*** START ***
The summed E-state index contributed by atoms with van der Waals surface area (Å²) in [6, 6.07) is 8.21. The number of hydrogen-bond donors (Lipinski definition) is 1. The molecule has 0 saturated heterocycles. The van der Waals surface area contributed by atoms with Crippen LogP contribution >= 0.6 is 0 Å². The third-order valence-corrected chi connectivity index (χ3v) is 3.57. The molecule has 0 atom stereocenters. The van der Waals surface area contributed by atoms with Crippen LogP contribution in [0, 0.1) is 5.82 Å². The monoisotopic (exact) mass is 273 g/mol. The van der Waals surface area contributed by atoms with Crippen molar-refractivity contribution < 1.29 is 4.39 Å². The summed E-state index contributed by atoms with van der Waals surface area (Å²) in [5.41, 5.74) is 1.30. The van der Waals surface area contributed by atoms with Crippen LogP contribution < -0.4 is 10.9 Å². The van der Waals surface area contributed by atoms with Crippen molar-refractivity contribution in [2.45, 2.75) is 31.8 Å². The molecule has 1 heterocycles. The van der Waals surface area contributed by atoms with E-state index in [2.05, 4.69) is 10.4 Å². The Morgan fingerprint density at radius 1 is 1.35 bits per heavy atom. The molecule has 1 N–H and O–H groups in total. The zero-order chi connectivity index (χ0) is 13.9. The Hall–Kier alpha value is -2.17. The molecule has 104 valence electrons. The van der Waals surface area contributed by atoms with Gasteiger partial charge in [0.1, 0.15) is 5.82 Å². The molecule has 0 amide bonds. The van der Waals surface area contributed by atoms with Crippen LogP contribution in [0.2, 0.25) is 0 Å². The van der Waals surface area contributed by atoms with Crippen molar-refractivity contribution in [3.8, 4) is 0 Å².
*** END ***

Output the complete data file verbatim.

The summed E-state index contributed by atoms with van der Waals surface area (Å²) in [6, 6.07) is 8.21. The number of hydrogen-bond donors (Lipinski definition) is 1. The molecule has 0 saturated heterocycles. The van der Waals surface area contributed by atoms with Crippen LogP contribution >= 0.6 is 0 Å². The third-order valence-corrected chi connectivity index (χ3v) is 3.57. The molecule has 0 atom stereocenters. The van der Waals surface area contributed by atoms with Crippen LogP contribution in [0, 0.1) is 5.82 Å². The monoisotopic (exact) mass is 273 g/mol. The van der Waals surface area contributed by atoms with Crippen molar-refractivity contribution < 1.29 is 4.39 Å². The summed E-state index contributed by atoms with van der Waals surface area (Å²) in [5.41, 5.74) is 1.30. The van der Waals surface area contributed by atoms with Crippen LogP contribution < -0.4 is 10.9 Å². The van der Waals surface area contributed by atoms with Crippen molar-refractivity contribution in [2.45, 2.75) is 31.8 Å². The molecule has 1 heterocycles. The van der Waals surface area contributed by atoms with E-state index in [2.05, 4.69) is 10.4 Å². The Morgan fingerprint density at radius 1 is 1.35 bits per heavy atom. The molecule has 1 N–H and O–H groups in total. The zero-order chi connectivity index (χ0) is 13.9. The Hall–Kier alpha value is -2.17. The molecule has 104 valence electrons. The van der Waals surface area contributed by atoms with Gasteiger partial charge in [0.1, 0.15) is 5.82 Å². The molecule has 0 amide bonds. The van der Waals surface area contributed by atoms with Crippen LogP contribution in [0.2, 0.25) is 0 Å². The van der Waals surface area contributed by atoms with Crippen molar-refractivity contribution in [3.8, 4) is 0 Å².